Record keeping

Good dental records can ensure that patients receive continuity of care.

They serve as an important reminder to the clinician who has consulted with the patient, and also provide important information to others sharing that patient’s care. It is important for a record to be adequate and include key points such as history and examination, relevant clinical findings, the decisions made and actions agreed, including the advice or information given. Dental records may also be required for legal purposes and are essential in defending negligence claims.

The risk team have identified the following key tools from our resources to help you work through this common area of risk:

  • Online course: Good practice in record keeping for GDPs. This 45-minute course details key dento-legal requirements and sets out the legal framework associated with record keeping. It also highlights common pitfalls and explores professional guidelines and good practice in this area. On completion of the final assessment, you can print or save a certificate for your CPD portfolio.
  • Video: Principles of good record keeping in dentistry. Mr Aubrey Craig, head of dental division with MDDUS, discusses the importance of good record keeping in the light of revised and extended guidance for dentists from the General Dental Council.
  • Article: How's your record keeping? Dr Terry Simpson champions an audit tool for assessing the quality of dental records.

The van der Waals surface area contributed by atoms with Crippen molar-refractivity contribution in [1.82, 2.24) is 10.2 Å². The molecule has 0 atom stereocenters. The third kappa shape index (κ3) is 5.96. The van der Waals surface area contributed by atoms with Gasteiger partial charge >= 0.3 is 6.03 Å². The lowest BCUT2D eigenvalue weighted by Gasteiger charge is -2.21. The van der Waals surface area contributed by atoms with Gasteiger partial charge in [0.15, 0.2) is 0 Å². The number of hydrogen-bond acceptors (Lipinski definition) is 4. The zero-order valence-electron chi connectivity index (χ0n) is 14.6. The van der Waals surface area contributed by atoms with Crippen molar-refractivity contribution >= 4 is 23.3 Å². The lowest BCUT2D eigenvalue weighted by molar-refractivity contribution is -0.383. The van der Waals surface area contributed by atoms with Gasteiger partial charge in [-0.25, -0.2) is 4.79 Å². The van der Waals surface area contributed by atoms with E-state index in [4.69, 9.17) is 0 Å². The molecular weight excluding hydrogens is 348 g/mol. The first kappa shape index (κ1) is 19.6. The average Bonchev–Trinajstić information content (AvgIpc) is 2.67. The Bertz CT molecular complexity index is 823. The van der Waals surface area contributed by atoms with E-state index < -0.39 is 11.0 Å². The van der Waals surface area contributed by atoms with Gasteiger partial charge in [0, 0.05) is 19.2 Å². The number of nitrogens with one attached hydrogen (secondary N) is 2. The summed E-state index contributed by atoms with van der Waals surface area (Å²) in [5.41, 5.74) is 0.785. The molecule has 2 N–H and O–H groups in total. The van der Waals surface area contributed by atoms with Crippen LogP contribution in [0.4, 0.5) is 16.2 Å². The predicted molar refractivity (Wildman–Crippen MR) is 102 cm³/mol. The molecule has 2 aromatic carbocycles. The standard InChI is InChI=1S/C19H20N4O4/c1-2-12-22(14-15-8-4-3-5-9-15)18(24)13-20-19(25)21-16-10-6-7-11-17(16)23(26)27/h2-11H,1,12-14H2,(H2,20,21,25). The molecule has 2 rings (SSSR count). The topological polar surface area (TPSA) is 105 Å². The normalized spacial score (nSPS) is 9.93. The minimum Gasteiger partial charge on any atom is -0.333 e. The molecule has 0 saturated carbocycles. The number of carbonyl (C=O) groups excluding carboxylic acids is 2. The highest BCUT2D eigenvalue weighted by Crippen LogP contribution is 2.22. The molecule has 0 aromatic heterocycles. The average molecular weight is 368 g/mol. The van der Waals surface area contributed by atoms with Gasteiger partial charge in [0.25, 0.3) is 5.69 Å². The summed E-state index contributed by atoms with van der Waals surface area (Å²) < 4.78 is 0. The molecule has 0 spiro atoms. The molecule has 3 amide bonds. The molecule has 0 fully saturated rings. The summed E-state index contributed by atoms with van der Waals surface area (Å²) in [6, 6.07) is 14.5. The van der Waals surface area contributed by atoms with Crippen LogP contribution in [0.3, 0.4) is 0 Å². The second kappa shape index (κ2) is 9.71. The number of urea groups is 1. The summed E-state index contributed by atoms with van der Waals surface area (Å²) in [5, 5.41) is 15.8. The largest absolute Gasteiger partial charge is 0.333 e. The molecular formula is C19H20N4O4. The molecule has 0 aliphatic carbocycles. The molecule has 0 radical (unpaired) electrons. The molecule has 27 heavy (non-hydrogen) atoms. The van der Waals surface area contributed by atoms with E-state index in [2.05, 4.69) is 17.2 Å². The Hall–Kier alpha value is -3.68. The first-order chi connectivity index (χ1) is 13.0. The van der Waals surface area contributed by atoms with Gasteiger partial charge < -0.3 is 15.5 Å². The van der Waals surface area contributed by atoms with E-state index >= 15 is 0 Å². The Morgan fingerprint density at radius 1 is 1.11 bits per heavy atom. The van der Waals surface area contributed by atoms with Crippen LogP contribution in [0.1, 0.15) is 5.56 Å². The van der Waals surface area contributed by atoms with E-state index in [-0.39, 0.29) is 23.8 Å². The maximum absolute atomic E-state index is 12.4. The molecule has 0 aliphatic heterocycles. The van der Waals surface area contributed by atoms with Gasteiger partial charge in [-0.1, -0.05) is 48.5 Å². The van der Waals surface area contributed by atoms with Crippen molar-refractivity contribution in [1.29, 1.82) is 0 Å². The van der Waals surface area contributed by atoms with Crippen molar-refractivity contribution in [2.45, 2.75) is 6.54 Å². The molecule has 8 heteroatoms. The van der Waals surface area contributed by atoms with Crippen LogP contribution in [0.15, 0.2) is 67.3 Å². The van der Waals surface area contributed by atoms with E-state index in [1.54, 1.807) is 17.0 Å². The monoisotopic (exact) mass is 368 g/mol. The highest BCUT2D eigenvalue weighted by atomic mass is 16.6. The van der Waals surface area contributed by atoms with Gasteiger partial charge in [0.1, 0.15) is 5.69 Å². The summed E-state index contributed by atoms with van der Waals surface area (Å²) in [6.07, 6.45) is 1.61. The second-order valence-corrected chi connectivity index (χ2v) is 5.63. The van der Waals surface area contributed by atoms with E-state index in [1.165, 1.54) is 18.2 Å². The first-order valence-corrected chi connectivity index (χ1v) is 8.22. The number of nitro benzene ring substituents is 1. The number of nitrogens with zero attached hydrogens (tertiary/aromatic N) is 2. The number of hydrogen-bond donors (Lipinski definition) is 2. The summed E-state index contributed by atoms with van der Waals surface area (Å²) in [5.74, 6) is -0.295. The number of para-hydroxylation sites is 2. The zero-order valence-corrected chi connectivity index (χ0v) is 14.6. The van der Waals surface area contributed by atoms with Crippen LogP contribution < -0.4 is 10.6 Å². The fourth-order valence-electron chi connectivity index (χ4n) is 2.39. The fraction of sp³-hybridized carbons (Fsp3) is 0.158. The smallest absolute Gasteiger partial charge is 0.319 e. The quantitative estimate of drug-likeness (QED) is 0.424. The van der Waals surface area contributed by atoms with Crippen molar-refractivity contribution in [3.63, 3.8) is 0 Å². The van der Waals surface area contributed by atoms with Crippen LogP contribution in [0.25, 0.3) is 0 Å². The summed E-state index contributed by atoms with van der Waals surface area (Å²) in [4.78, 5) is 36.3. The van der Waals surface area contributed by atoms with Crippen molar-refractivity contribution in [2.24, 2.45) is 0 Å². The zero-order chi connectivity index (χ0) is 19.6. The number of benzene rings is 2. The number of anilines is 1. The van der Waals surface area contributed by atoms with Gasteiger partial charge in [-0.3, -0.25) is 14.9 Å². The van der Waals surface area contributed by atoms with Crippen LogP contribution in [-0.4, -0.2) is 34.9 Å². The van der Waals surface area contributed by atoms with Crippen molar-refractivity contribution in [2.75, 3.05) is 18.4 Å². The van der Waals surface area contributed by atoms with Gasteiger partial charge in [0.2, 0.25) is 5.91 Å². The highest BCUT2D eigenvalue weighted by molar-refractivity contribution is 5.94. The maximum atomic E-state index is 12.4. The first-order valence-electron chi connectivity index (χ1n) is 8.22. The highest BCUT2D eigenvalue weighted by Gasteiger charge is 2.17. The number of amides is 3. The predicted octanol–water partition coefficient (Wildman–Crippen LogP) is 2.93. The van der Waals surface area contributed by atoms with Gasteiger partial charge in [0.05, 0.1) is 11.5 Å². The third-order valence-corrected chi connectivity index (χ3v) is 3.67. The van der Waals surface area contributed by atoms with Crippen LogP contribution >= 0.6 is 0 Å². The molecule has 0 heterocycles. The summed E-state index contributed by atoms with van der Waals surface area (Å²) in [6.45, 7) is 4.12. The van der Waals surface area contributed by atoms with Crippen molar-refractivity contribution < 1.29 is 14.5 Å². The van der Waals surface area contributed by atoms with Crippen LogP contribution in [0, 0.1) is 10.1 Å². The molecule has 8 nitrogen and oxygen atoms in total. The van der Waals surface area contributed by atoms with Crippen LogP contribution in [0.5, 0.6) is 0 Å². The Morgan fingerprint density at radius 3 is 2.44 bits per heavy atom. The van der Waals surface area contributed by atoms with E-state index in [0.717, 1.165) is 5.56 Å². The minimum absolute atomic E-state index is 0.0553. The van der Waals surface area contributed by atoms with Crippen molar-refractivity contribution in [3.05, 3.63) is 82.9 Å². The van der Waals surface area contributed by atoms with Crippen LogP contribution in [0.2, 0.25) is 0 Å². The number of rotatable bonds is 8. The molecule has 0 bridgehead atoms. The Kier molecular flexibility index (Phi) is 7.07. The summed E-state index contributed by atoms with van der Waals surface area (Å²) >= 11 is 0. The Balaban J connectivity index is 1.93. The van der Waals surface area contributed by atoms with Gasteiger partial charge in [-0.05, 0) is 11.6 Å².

• Article: On the record. As dentists face rising numbers of patient complaints, clear and accurate dental records have never been so important.
  • Video presentation: Records management. Watch MDDUS risk adviser Alan Frame as he explores both the clinical and legal reasons for maintaining good patient records, and how these can be invaluable in assisting clinicians where standards of care have been called into question.
  • Checklist: Dental records management. This practical checklist will assist dental practices in ensuring they have robust systems in and processes in place to manage their patient records.
  • Checklist: Clinical dental record keeping. Dentists and practice managers can use this checklist to review practice processes in areas such as viewing and actioning patient results and other hospital correspondence.
  • Video: An introduction to practice risks in dentistry. This documentary examines common risk areas including record keeping within a busy imaginary dental practice. The film is aimed primarily at vocational trainees and newly qualified dentists, and can also be used as an educational aid for practice teams using the accompanying ‘Discussion Guide’
  • Blog: Records – friend or foe? This blog will further help you reflect on how your clinical records might stand up to scrutiny by the regulators.
  • Article: Altering patient records. Clinical notes are an important record of the encounters between dental staff and their patients. Altering them in a less than honest or straightforward way can result in serious consequences. This risk alert explores some of the common pitfalls.
  • Article: Keeping safeguarding records safe. Safeguarding potentially vulnerable children can pose particular challenges to dentists - and the processing and storage of records and case conference reports is a frequent issue. This risk alert explores some of the important aspects of safe records management.

GP risk toolbox

MDDUS risk toolboxes are designed to help GPs and practice managers review key risk areas within their practice